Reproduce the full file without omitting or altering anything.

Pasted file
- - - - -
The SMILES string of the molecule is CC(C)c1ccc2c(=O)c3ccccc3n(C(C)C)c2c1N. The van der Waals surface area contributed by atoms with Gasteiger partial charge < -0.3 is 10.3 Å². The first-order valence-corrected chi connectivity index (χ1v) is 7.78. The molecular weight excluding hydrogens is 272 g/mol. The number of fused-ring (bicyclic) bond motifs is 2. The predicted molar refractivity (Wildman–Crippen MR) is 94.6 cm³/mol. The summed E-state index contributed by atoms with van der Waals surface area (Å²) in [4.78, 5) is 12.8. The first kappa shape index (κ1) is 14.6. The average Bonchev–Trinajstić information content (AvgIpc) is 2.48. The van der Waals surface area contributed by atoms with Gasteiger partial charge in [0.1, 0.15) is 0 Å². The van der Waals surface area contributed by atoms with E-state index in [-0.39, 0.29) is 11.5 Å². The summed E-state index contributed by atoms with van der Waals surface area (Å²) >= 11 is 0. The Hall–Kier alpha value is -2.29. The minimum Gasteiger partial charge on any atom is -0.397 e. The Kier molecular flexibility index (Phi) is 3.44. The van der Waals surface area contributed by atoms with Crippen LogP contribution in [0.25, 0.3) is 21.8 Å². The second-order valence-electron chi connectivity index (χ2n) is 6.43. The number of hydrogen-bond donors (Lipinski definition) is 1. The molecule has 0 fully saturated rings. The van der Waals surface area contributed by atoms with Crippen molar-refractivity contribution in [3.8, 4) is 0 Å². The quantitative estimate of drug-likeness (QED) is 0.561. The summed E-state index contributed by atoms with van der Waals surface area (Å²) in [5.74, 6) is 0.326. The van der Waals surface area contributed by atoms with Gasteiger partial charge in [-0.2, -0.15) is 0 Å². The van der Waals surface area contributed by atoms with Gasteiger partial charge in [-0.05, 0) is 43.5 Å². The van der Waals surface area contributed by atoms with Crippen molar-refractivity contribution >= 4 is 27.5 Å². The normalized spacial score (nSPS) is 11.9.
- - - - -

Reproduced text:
The SMILES string of the molecule is CC(C)c1ccc2c(=O)c3ccccc3n(C(C)C)c2c1N. The van der Waals surface area contributed by atoms with Gasteiger partial charge < -0.3 is 10.3 Å². The first-order valence-corrected chi connectivity index (χ1v) is 7.78. The molecular weight excluding hydrogens is 272 g/mol. The number of fused-ring (bicyclic) bond motifs is 2. The predicted molar refractivity (Wildman–Crippen MR) is 94.6 cm³/mol. The summed E-state index contributed by atoms with van der Waals surface area (Å²) in [4.78, 5) is 12.8. The first kappa shape index (κ1) is 14.6. The average Bonchev–Trinajstić information content (AvgIpc) is 2.48. The van der Waals surface area contributed by atoms with Gasteiger partial charge in [0.1, 0.15) is 0 Å². The van der Waals surface area contributed by atoms with E-state index in [-0.39, 0.29) is 11.5 Å². The summed E-state index contributed by atoms with van der Waals surface area (Å²) >= 11 is 0. The Hall–Kier alpha value is -2.29. The minimum Gasteiger partial charge on any atom is -0.397 e. The Kier molecular flexibility index (Phi) is 3.44. The van der Waals surface area contributed by atoms with Crippen LogP contribution in [0.25, 0.3) is 21.8 Å². The second-order valence-electron chi connectivity index (χ2n) is 6.43. The number of hydrogen-bond donors (Lipinski definition) is 1. The molecule has 0 fully saturated rings. The van der Waals surface area contributed by atoms with Crippen molar-refractivity contribution in [3.8, 4) is 0 Å². The quantitative estimate of drug-likeness (QED) is 0.561. The summed E-state index contributed by atoms with van der Waals surface area (Å²) in [5.74, 6) is 0.326. The van der Waals surface area contributed by atoms with Gasteiger partial charge in [-0.2, -0.15) is 0 Å². The van der Waals surface area contributed by atoms with Gasteiger partial charge in [-0.05, 0) is 43.5 Å². The van der Waals surface area contributed by atoms with Crippen molar-refractivity contribution >= 4 is 27.5 Å². The normalized spacial score (nSPS) is 11.9.